Someone messed up. You wife's sister should not end up in a closet, bankrupting families in the attempt to improve her life.

    Get a lawyer.

  • It's not a direct help, but I can tell you that it's certainly possible these days to communicate and control external actuators using brain activity only. What they're doing (AFAIK) is record the 2D electrical activity on the brain's surface (using EEGs [] on the scalp or -- for even greater accuracy -- below the skull bone), analyze it statistically and deduce what the person is thinking of doing, e.g. move a mouse pointer in some direction and choose which of several buttons to press. It requires a learning phase, but then the accuracy is quite high. I'm not sure about the actual bandwidth that you can achieve when communicating using this method only, but it's much better than what was possible only a few years ago, and it's improving further.

    Brain-Computer Interface-The HCI communication channel for discovery []

    brain-controlled Pinball []

    (the links refer to a Berlin-based research group -- but that's just a coincidence because I live there a saw a presentation a few weeks ago. I'm sure there's even more research on the subject in the US).

  • ERP (Score:4, Interesting)

    by markhahn ( 122033 ) on Friday May 23, 2014 @12:24PM (#47075161)

    First, recognize the need for empirical information on the state of your loved-on. It is of very little use to make subjective observations, since humans are incredibly good at finding patterns where none exist.

    Second, recognize the difficulty of what you're undertaking. Humans are at the very beginning of understanding how our bodies work, and we have essentially no model to predict when patients will, or never will, recover from injury like this. What makes it hard is that this ignorance means that you will be trying to make decisions under extreme uncertainty - but that doesn't mean you shouldn't do so. For instance, there should probably be a time past which you withdraw life support when there are no signs of recovery. No one knows how long that should be, but the key thing is whether there are signs of hope.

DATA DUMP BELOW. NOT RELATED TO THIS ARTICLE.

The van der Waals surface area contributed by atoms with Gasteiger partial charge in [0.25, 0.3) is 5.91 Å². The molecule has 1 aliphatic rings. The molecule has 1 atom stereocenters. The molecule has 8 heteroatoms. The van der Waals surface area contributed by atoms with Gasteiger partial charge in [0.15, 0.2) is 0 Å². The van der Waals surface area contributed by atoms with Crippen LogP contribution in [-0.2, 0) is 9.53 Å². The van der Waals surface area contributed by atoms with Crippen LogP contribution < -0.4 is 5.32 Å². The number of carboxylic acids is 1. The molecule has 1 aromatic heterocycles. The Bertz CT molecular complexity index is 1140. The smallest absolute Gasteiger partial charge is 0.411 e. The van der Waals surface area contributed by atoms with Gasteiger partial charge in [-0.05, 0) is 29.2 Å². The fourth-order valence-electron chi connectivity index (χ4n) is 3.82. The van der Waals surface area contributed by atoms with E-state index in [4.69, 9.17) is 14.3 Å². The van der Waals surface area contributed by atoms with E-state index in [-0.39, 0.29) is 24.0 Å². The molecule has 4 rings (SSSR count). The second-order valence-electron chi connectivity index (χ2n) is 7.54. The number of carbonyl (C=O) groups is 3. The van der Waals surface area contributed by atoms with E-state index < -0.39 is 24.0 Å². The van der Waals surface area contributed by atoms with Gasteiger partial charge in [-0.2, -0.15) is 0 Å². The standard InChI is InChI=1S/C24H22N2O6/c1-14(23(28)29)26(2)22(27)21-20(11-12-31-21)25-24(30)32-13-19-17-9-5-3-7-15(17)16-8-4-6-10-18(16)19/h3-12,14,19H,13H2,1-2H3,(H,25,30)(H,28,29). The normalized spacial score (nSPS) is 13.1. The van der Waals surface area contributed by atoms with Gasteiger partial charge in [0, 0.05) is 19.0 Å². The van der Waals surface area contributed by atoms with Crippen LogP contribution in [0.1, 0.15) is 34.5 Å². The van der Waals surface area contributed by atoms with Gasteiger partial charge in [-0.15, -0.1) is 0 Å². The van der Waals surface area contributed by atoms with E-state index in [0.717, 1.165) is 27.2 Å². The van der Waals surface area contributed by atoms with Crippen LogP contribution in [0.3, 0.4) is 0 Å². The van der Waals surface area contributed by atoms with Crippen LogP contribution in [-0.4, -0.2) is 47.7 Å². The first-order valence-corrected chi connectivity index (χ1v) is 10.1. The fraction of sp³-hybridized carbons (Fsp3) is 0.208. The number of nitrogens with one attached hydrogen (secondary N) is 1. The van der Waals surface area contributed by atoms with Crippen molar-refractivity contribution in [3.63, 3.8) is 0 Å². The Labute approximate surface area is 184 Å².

What would be such signs? You've already read something about the locked-in phenomenon. First, CT cannot possibly provide any information about function: it measures x-ray density, and provides only structural information. At best, it might show which tissue has died - but unfortunately, we have very primitive knowledge of how that relates to function (or recovery). ERP (scalp electrodes) are MUCH more relevant: there is a huge literature describing the sorts of obligate responses made by sensory portions of the brain (our understanding of less sensory processes is rather spotty). PET can map metabolic activity, but that has a much less obvious relation to organized, functional brain activity. I think ERP monitoring should be your primary path forward. There is lots of research on this topic, and pretty much any university psychology/neuroscience/psychiatry department would have well-informed people you could talk to, often ones able to perform ERP tests for brain function. (The technology of ERP is very not hard, and designing effective tests is somewhat subtle. But if a test is supposed to guide a decision like continuation of life-support, it's not a casual trip-to-radioshack kind of project.)